Reducing risk to a level that is considered as low as reasonably possible should be the goal of every electrical professional. Using risk reduction strategy according to the hierarchy of controls is one of the concepts OSHA employs to achieve this aim. This concept ranks control measures in terms of their effectiveness in managing or eliminating hazards — the basis being that the control measures at the top of the ranking are more effective than those at the bottom. Inherently, safer systems are usually implemented when this hierarchy is followed, which also leads to a substantial reduction in risks of injury and illness.
Though different hierarchy of control models have been developed over the years, the National Institute for Occupational Safety and Health (NIOSH) represents the hierarchy of controls through its Prevention through Design initiative as follows:
Elimination: Physically removing the hazard from the workplace. It’s considered the most effective but most difficult method to implement in an existing system. An example is eliminating a hazardous chemical process from a job site.
Substitution: Replacing the risk with a less hazardous system. This could encompass replacing a highly hazardous chemical with a less hazardous one.
Engineering controls: Isolating people from the hazard. One example is installing guards on equipment to keep workers away from potential danger or rerouting trucks and footpaths away from overhead power lines.
Administrative controls: Changing the way people work and limiting people’s exposure by adjusting work tasks or schedules. Examples include reducing the time the worker is exposed to a hazard and using warning signs.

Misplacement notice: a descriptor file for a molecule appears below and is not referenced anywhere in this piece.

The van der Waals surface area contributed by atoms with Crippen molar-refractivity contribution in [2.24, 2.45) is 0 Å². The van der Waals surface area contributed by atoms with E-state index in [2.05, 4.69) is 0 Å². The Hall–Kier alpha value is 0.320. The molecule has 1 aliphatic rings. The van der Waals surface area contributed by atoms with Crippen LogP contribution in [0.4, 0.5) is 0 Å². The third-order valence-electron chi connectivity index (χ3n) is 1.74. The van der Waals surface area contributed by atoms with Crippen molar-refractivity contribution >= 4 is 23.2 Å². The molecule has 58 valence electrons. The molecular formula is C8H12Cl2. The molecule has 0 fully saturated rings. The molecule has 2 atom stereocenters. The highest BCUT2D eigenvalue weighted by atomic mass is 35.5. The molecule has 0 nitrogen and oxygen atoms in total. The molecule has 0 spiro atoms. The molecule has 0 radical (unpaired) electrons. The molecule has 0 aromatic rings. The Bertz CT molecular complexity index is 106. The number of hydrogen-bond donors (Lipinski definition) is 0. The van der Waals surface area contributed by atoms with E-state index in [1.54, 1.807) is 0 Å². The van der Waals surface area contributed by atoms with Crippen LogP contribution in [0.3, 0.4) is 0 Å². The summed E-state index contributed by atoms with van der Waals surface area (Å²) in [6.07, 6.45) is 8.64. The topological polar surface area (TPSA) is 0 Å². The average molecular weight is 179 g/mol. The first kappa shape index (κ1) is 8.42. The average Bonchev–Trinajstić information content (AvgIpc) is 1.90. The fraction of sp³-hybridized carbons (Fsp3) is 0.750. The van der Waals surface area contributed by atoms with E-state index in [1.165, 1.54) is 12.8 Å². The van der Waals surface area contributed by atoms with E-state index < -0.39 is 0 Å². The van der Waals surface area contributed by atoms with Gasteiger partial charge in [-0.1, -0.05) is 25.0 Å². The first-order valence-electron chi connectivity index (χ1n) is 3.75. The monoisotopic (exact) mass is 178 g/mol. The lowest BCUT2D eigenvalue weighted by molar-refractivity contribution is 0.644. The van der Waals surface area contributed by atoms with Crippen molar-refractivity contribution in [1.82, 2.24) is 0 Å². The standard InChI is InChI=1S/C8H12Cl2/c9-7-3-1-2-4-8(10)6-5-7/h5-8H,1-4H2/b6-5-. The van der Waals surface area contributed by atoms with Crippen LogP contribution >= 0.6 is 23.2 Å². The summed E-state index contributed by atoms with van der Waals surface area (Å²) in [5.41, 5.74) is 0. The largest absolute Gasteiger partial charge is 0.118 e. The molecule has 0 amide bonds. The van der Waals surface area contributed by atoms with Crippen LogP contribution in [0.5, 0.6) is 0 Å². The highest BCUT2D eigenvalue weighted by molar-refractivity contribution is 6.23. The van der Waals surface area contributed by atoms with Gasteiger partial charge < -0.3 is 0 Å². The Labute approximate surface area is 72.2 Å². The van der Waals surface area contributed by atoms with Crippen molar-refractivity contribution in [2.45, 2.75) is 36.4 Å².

Personal protective equipment (PPE): The use of PPE to protect the worker. In construction, this may include hard hats, safety glasses, steel-toed shoes, ear protection, gloves, etc. PPE is considered the least effective of all the controls.
Reducing risk via the hierarchy of controls is a fundamental way of protecting workers. One of the best ways to ensure workers are implementing the control methods is by conducting operational risk management (ORM) daily work briefings, in which the hierarchy of controls is a key topic. This is considered a “human performance tool” intended to generate awareness of hazards and lead workers to modify job sites, workflow, and procedures for the purpose of reducing error or potential for error. The ORM should be designed to ensure every task is analyzed and carried out safely.
As part of your ORM, ask workers to identify hazards associated with their tasks, and devise ways of controlling the hazards. Employees should be trained to control all hazards by following the hierarchy of controls in order of effectiveness. For example, consider fabricating work on the ground to eliminate fall hazards, substitute the use of ladders with lifts where feasible, embed sleeves in slabs to prevent core drilling, rotate jobs among employees, use caution signs, and employ PPE as the final line of defense against hazards.
The use of the hierarchy of controls should be at the core of all risk-reduction strategies. Emphasis should always be placed at the top of the hierarchy, which requires eliminating or substituting the hazard when feasible. There is no doubt that when effectively implemented, this strategy helps create a safer workplace.
Amara is the safety director at Faith Technologies, Menasha, Wis. He can be reached at [email protected]